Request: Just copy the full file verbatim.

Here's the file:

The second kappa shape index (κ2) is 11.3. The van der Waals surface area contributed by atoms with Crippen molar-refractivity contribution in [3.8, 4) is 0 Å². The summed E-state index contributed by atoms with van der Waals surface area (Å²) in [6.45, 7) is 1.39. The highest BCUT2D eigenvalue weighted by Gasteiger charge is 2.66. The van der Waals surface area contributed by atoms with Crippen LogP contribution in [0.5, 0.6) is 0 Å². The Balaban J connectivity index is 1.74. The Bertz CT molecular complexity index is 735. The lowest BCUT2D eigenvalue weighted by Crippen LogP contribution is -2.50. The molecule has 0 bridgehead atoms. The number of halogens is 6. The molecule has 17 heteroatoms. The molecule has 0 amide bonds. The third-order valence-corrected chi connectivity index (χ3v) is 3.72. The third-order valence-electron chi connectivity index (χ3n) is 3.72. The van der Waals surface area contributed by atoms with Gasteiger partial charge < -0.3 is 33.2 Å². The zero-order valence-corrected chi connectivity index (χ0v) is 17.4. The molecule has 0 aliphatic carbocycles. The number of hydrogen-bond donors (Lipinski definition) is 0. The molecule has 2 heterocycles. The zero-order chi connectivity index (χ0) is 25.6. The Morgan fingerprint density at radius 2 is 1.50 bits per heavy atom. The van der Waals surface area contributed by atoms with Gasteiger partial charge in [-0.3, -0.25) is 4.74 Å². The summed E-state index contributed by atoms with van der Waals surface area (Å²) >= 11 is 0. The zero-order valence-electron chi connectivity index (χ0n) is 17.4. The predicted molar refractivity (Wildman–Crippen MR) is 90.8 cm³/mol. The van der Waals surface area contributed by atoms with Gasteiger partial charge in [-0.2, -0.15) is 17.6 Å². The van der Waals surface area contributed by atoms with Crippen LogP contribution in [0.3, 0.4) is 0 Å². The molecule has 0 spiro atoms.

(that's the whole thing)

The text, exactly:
The second kappa shape index (κ2) is 11.3. The van der Waals surface area contributed by atoms with Crippen molar-refractivity contribution in [3.8, 4) is 0 Å². The summed E-state index contributed by atoms with van der Waals surface area (Å²) in [6.45, 7) is 1.39. The highest BCUT2D eigenvalue weighted by Gasteiger charge is 2.66. The van der Waals surface area contributed by atoms with Crippen LogP contribution in [0.5, 0.6) is 0 Å². The Balaban J connectivity index is 1.74. The Bertz CT molecular complexity index is 735. The lowest BCUT2D eigenvalue weighted by Crippen LogP contribution is -2.50. The molecule has 0 bridgehead atoms. The number of halogens is 6. The molecule has 17 heteroatoms. The molecule has 0 amide bonds. The third-order valence-corrected chi connectivity index (χ3v) is 3.72. The third-order valence-electron chi connectivity index (χ3n) is 3.72. The van der Waals surface area contributed by atoms with Gasteiger partial charge < -0.3 is 33.2 Å². The zero-order valence-corrected chi connectivity index (χ0v) is 17.4. The molecule has 0 aliphatic carbocycles. The number of hydrogen-bond donors (Lipinski definition) is 0. The molecule has 2 heterocycles. The zero-order chi connectivity index (χ0) is 25.6. The Morgan fingerprint density at radius 2 is 1.50 bits per heavy atom. The van der Waals surface area contributed by atoms with Gasteiger partial charge in [-0.3, -0.25) is 4.74 Å². The summed E-state index contributed by atoms with van der Waals surface area (Å²) >= 11 is 0. The zero-order valence-electron chi connectivity index (χ0n) is 17.4. The predicted molar refractivity (Wildman–Crippen MR) is 90.8 cm³/mol. The van der Waals surface area contributed by atoms with Gasteiger partial charge in [-0.2, -0.15) is 17.6 Å². The van der Waals surface area contributed by atoms with Crippen LogP contribution in [0.3, 0.4) is 0 Å². The molecule has 0 spiro atoms.